The genetic structure of M. graminicola populations provides indirect evidence that sexual reproduction occurs at high frequency. Several “signatures of sex” (McDonald, 2008) have been found: a high level of genetic variability and a high degree of recombination within and among populations of M. graminicola on a very small spatial scale (McDonald & Martinez, 1990; Linde et al., 2002), a global population at migration-drift equilibrium resulting from gene flow on a world-wide scale and a very high effective population size (Zhan et al., 2003). More specifically, Zhan et al. (2001) showed in Oregon (USA) that a large number of immigrant ascospores (at least 70 per square metre) initiated STB epidemics in wheat fields. In another experiment, the same authors found that epidemics in control (non-inoculated) plots originated from ascospores. Moreover, they established that, within an inoculated plot, a significant fraction (up to 70%) of the novel isolates sampled during the epidemic originated from sexual recombination among the inoculated isolates (Zhan et al., 1998).

Direct (spore trapping and pseudothecia observation) as well as indirect evidence provided by population structure analysis show that ascospores, resulting from sexual reproduction, are the main component of primary inoculum in STB.

Wheat seeds and grass species are a suspected, but probably epidemiologically anecdotal, source of primary inoculum

Seed-borne mycelial inoculum

In contrast to the seed-transmitted fungus Phaeosphaeria nodorum, anamorph Staganospora nodorum, (the causal agent of glume blotch disease), M. graminicola has rarely been isolated from seeds. Accordingly there is currently a consensus among plant pathologists to consider seed-borne mycelium as a negligible form of STB primary inoculum.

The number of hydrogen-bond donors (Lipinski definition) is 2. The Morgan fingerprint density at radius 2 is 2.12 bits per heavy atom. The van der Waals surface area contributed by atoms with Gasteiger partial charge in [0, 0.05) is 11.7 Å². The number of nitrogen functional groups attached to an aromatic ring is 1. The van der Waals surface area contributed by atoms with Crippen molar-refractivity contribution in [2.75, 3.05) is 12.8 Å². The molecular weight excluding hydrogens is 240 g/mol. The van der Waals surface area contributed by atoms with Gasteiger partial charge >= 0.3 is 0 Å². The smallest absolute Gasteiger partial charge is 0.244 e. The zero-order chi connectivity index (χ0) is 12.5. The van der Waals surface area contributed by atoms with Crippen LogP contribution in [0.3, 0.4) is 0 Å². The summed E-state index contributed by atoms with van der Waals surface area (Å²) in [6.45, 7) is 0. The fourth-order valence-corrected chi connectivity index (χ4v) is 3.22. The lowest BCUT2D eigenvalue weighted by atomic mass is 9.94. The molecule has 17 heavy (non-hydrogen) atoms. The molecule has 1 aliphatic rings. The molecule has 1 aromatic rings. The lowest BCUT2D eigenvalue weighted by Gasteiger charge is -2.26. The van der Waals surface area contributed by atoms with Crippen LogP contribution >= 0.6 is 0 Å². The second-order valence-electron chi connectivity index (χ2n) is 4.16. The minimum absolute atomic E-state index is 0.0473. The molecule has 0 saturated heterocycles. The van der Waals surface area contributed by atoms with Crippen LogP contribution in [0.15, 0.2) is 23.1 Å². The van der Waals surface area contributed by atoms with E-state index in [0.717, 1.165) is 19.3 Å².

In natural epidemics, however, infection of wheat heads has been observed. While glumes of wheat plants sometimes exhibit STB symptoms (King et al., 1983), attempts to isolate M. graminicola from seeds produced either on naturally infected plants (Luthra et al., 1938; Jones & Cooke, 1969) or after artificial head infections (Williams & Jones, 1973a) have failed. Nevertheless, the review by King et al. (1983) and the reference sheet by Sutton & Waterston (1966) state that M. graminicola is seed-transmitted. However, these statements are only based on circumstantial evidence provided by Noble et al. (1958) and Hampton (1980). After inoculation of adult wheat heads with M. graminicola, Brokenshire (1975a) was able to detect the fungus by microscopic observation on only 5% of the grains. Brokenshire’s findings were recently corroborated by the first detection of naturally contaminated wheat seeds (Consolo et al., 2009). In this experiment, seeds collected in the field were surface sterilized and incubated in a moist chamber to increase the fungal biomass. Detection of M. graminicola was then realized by PCR. The authors proposed two hypotheses for the transmission of M. graminicola by seeds: first, the presence of vegetative mycelium inside internal tissues of the seed and, secondly, as latent mycelial tissue in the embryo. However, the accurate localization of the pathogen in the seed cannot be inferred from their results. Detection of the fungus within seed tissue does not necessarily mean that M. graminicola is actually seed-transmitted.

Given the available information, seed transmission of M. graminicola in the field seems unlikely.

Grass species as alternative hosts